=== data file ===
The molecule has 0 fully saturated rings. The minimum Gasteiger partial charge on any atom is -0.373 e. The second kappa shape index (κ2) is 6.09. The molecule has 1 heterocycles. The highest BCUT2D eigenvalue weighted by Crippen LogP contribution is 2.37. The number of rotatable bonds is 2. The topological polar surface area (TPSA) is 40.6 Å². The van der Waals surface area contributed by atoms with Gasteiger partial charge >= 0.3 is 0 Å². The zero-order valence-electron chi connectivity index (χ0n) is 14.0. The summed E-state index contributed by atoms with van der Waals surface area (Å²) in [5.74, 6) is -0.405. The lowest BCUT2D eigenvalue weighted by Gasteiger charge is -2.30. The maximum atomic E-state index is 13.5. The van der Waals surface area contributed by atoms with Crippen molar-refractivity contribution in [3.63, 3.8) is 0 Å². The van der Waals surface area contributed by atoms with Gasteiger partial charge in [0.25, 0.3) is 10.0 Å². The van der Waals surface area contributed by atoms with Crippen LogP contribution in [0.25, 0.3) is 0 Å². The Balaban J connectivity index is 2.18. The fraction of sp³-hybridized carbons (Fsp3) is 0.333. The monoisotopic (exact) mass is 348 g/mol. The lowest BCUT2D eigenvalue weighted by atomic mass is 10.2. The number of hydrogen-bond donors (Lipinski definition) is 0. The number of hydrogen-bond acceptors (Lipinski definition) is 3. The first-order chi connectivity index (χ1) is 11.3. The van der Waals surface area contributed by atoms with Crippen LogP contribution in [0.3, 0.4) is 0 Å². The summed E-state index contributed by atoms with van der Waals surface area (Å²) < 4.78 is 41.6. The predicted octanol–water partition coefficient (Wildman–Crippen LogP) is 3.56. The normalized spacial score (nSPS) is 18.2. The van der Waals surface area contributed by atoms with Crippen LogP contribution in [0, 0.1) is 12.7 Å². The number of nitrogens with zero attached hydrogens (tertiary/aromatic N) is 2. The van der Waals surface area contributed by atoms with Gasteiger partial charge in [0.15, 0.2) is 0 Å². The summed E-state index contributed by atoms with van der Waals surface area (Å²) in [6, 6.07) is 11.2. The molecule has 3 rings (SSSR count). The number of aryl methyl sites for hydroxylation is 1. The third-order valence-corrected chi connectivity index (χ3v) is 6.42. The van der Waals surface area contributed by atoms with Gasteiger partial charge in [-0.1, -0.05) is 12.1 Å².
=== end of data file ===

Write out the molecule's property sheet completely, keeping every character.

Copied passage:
The molecule has 0 fully saturated rings. The minimum Gasteiger partial charge on any atom is -0.373 e. The second kappa shape index (κ2) is 6.09. The molecule has 1 heterocycles. The highest BCUT2D eigenvalue weighted by Crippen LogP contribution is 2.37. The number of rotatable bonds is 2. The topological polar surface area (TPSA) is 40.6 Å². The van der Waals surface area contributed by atoms with Gasteiger partial charge >= 0.3 is 0 Å². The zero-order valence-electron chi connectivity index (χ0n) is 14.0. The summed E-state index contributed by atoms with van der Waals surface area (Å²) in [5.74, 6) is -0.405. The lowest BCUT2D eigenvalue weighted by Gasteiger charge is -2.30. The maximum atomic E-state index is 13.5. The van der Waals surface area contributed by atoms with Crippen molar-refractivity contribution in [3.63, 3.8) is 0 Å². The van der Waals surface area contributed by atoms with Gasteiger partial charge in [0.25, 0.3) is 10.0 Å². The van der Waals surface area contributed by atoms with Crippen LogP contribution in [0.25, 0.3) is 0 Å². The Balaban J connectivity index is 2.18. The fraction of sp³-hybridized carbons (Fsp3) is 0.333. The monoisotopic (exact) mass is 348 g/mol. The lowest BCUT2D eigenvalue weighted by atomic mass is 10.2. The number of hydrogen-bond donors (Lipinski definition) is 0. The number of hydrogen-bond acceptors (Lipinski definition) is 3. The first-order chi connectivity index (χ1) is 11.3. The van der Waals surface area contributed by atoms with Crippen LogP contribution in [0.3, 0.4) is 0 Å². The summed E-state index contributed by atoms with van der Waals surface area (Å²) < 4.78 is 41.6. The predicted octanol–water partition coefficient (Wildman–Crippen LogP) is 3.56. The normalized spacial score (nSPS) is 18.2. The van der Waals surface area contributed by atoms with Crippen LogP contribution in [0, 0.1) is 12.7 Å². The number of nitrogens with zero attached hydrogens (tertiary/aromatic N) is 2. The van der Waals surface area contributed by atoms with Gasteiger partial charge in [0.15, 0.2) is 0 Å². The summed E-state index contributed by atoms with van der Waals surface area (Å²) in [6, 6.07) is 11.2. The molecule has 3 rings (SSSR count). The number of aryl methyl sites for hydroxylation is 1. The third-order valence-corrected chi connectivity index (χ3v) is 6.42. The van der Waals surface area contributed by atoms with Gasteiger partial charge in [-0.1, -0.05) is 12.1 Å².